Quiz

 

Synergy/DE pros, see if you can answer this question!

Assuming the following:

  1. myIPAddress resolves to a real host that can accept connections.
  2. myPort is a valid port on myIPAddress and will accept the connection.
  3. MYFILE.TXT exists (and in this case is 6088 bytes long).
  4. The program is linked against WND:tklib.elb.

What will the program below output?

  1. message box with Success!
  2. message box with Socket error = n (where n is the error number)
  3. message box with File error = n (where n is the error number)
  4. any of the above (a) - (c) could happen
  5. it won't compile
  6. it won't run

main
external function
        transmit_file   ,^val
record
        errFlag         ,int
        myIPAddress     ,a*,"127.0.0.1"
        myPort          ,int,1000
        
proc
        xcall u_start
        if (%transmit_file("MYFILE.TXT", myIPAddress, myPort, errFlag)) then
                xcall u_message("Success!")
        else if (errFlag > 0) then
                xcall u_message("Socket error = " + %string(errFlag))
        else
                xcall u_message("File error = " + %string(-errFlag))
        xcall u_finish
end

;----------------------

function transmit_file  ,^val
        req in argFileToSend    ,a
        req in argIPAddress     ,a
        req in argPort          ,n
        req out argErrorCode    ,n

.include "DBLDIR:synsock.def"

external function
        get_actual_file_size    ,^val
        get_buffer_from_file    ,^val
        
.define M_BADRET(f)     if (argErrorCode = f) freturn false 

record fileBuffer
        bufferField             ,a2048

record
        actualLength            ,int 
        fileChannel             ,int,0
        localAddress            ,D_ADDR 
        packet_length           ,int
        socket                  ,D_ADDR 
        totalBytes              ,int,0

record
        group trxStartPacket    ,a
                soh             ,a1
                length          ,d10
                stx             ,a1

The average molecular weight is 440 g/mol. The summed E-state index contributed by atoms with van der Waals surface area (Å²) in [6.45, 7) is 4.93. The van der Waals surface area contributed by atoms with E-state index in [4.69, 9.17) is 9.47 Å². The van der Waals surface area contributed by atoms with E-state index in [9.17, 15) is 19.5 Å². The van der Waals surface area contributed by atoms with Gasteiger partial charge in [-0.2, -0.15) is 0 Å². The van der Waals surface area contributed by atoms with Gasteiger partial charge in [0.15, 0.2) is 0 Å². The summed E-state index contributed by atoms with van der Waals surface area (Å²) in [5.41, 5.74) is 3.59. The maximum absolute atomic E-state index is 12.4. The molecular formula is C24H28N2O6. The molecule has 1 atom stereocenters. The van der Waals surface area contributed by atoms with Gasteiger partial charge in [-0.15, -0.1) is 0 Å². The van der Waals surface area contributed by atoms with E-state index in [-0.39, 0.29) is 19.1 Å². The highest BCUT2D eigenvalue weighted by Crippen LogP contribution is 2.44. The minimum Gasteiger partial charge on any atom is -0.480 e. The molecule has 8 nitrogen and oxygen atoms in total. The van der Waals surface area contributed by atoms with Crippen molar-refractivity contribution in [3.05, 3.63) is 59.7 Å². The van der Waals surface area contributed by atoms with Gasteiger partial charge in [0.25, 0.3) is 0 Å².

endgroup
        trxEndPacket            ,a1,%char(3)
        
proc
        trxStartPacket.soh = %char(1)
        trxStartPacket.stx = %char(2)
        
        M_BADRET(%get_actual_file_size(argFileToSend, fileChannel, trxStartPacket.length))
        M_BADRET(%ss_inet_addr(argIPAddress,localAddress))
        M_BADRET(%ss_socket(socket, SS_SOCK_STREAM))
        M_BADRET(%ss_connect(socket, argPort, localAddress))
        M_BADRET(%ss_sendbuf(socket, trxStartPacket))
        
        packet_length = ^size(fileBuffer.bufferField)
        repeat
                begin
                M_BADRET(%get_buffer_from_file(fileChannel, fileBuffer.bufferField, actualLength))
                M_BADRET(%ss_sendbuf(socket, fileBuffer.bufferField(1:actualLength)))
                ;; in case we want to keep track of how much has been sent...
                totalBytes += actualLength
                if (actualLength != packet_length) exitloop
				   end
        
        M_BADRET(%ss_sendbuf(socket, trxEndPacket))
        freturn true
end

;-----------------------

function get_actual_file_size   ,^val
        req in  argFileName     ,a
        req inout argChannel    ,n
        req out argTotalLength  ,n

record
        actualFileName  ,a500
        actualSize      ,int,0
        errFlag         ,int
        
proc
        clear argChannel
        xcall u_open(argChannel, "I", argFileName,,, errFlag)
        if (errFlag)
                freturn -errFlag                ;; return negative value with file issues
        xcall filnm(argChannel, actualFileName)
        ;; there are OS specific ways to do this as well as the ability to read to end of file and
        ;; determine the length that way.
        ;;
        ;; For the purpose of this exercise, assume the "best" approach for the situation has been
        ;; followed and the result is in actualSize
        ;;
        ;; We will leave determining the approaches to this to another exercise...